The Republic of Bulgaria is a republic in the southeast of Europe. It borders the Black Sea to the east, Greece and Turkey to the south, Serbia and Montenegro and the Republic of Macedonia to the west, and Romania to the north along the river Danube.
|-||align="center" colspan=2 style="border-bottom:3px solid gray;"||National motto: Съединението прави силата|
|Bulgarian: Union provides strength)||-||align=center colspan=2|
|-||Official language||Bulgarian language||Bulgarian|
|-||President of Bulgaria||President||Georgi Parvanov|
|-||Prime Minister of Bulgaria||Prime Minister||Simeon II of Bulgaria||Simeon Saxe-Coburg Gotha|
- % water
|List of countries by area||Ranked 102nd |
1 E11 m2
|110,910 km˛ |
- Total (2003)
|List of countries by population||Ranked 88th|
69.5/km² |- | Independence
- Recognised | From the Ottoman Empire
March 3, 1878
September 22, 1908
|-||Time zone||Coordinated Universal Time||UTC +2||-||National anthem||Mila Rodino|
(Bulgarian: Dear Motherland)
|-||Top-level domain||Internet TLD||.bg|
Main article: History of Bulgaria
The Bulgars were an ancient people with a disputed land of origin. Some say they are from the Volga region in today's Ukraine and Russia, while others claim that they originated from somewhere in central Asia around the Pamir. The Bulgars eventually emigrated to today's south-eastern Ukraine. In 632, Han Kubrat united the Bulgars and formed a confederation of tribes, known as Great Bulgaria, or Bulgaria Magna, with a capital at the ancient city of Fanagoria. When Great Bulgaria broke up after the death of Han Kubrat, his sons took their own tribes and travelled elsewhere. Han Asparuh and his followers migrated into the Balkans, where they merged with the local Slavic, Thracian inhabitants, and some already present Bulgars south of the Danube river in the late 7th century to form the first Bulgarian state. It was a significant world power for some centuries, rivaling Byzantine itself. The first Bulgarian state was crushed first by an assault by the Rus and then a determined Byzantine assault under Basil. It was re-establed in the 11th century where it continued to be a major thorn in the side of the Byzantines, the Crusader states in Greece and Hungary. By the end of the 14th century the country was overrun by the Ottoman Empire.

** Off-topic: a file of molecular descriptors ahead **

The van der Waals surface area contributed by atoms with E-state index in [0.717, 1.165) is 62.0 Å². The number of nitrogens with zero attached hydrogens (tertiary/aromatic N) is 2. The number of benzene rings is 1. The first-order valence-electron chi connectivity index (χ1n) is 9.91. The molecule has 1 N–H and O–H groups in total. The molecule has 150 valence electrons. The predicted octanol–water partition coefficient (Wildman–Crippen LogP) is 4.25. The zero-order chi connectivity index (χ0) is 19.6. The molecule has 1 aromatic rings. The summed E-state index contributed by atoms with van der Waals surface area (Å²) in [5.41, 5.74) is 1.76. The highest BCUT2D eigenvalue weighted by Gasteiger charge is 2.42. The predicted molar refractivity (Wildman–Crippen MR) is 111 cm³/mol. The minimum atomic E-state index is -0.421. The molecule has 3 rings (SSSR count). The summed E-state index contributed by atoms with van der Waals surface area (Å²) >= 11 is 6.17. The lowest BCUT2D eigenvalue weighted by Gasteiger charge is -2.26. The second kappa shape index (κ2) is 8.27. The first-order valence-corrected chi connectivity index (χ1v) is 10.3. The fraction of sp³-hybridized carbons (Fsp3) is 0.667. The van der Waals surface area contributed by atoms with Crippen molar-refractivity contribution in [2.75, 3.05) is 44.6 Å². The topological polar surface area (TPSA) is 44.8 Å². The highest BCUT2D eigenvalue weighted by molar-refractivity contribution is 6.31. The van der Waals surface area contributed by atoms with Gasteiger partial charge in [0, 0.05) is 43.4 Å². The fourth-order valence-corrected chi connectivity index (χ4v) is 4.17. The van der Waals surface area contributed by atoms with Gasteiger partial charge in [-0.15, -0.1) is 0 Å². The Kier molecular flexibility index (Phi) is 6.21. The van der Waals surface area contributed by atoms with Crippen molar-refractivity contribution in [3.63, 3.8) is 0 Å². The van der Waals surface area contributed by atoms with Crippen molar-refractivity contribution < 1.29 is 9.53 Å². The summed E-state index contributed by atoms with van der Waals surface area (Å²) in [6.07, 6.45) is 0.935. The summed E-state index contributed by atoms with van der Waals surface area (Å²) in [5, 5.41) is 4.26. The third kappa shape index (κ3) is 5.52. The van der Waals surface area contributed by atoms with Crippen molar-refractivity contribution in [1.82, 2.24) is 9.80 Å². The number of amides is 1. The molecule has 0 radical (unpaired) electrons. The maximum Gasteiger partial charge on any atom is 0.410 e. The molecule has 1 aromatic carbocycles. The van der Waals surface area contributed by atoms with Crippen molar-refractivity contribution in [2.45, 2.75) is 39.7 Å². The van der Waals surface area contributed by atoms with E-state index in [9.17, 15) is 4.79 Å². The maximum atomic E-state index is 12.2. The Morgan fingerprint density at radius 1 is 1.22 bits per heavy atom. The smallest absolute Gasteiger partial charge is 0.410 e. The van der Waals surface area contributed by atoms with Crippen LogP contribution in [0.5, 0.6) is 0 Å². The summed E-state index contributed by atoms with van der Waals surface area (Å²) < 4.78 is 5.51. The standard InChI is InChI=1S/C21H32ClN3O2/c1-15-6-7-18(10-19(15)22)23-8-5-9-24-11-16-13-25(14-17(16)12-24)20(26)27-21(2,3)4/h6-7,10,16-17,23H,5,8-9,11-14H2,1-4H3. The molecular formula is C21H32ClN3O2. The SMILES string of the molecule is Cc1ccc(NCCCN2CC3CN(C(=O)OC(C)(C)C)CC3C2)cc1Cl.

Bulgaria regained its independence in 1878 as an autonomous principality and was proclaimed a fully independent kingdom in 1908. During 1912 and 1913 it became involved in the Balkan Wars, a series of conflicts with its neighbours, during which Bulgarian territory varied in size. During World War I and later World War II, Bulgaria found itself fighting on the losing side.
Bulgaria fell within the Soviet sphere of influence after World War II and became a People's Republic in 1946. Communist domination ended in 1990, when Bulgaria again held multiparty elections.
Bulgaria joined NATO in 2004 and is hoping to join the European Union in 2007.
Main article: Politics of Bulgaria
The president of Bulgaria is directly elected for a 5-year term with the right to one re-election. The president serves as the head of state and commander in chief of the armed forces. The president is the head of the Consultative Council for National Security and while unable to initiate legislation, the President can return a bill for further debate, though parliament can overturn the president's veto with a simple majority vote.
The Bulgarian unicameral parliament, the National Assembly or Narodno Sabranie, consists of 240 deputies who are elected for 4-year-term stretches by popular vote. The votes are for party or coalition lists of candidates for each of the nine administrative divisions. A party or coalition must garner a minimum of 4% of the vote in order to enter parliament. Parliament is responsible for enactment of laws, approval of the budget, scheduling of presidential elections, selection and dismissal of the prime minister and other ministers, declaration of war, deployment of troops outside of Bulgaria, and ratification of international treaties and agreements.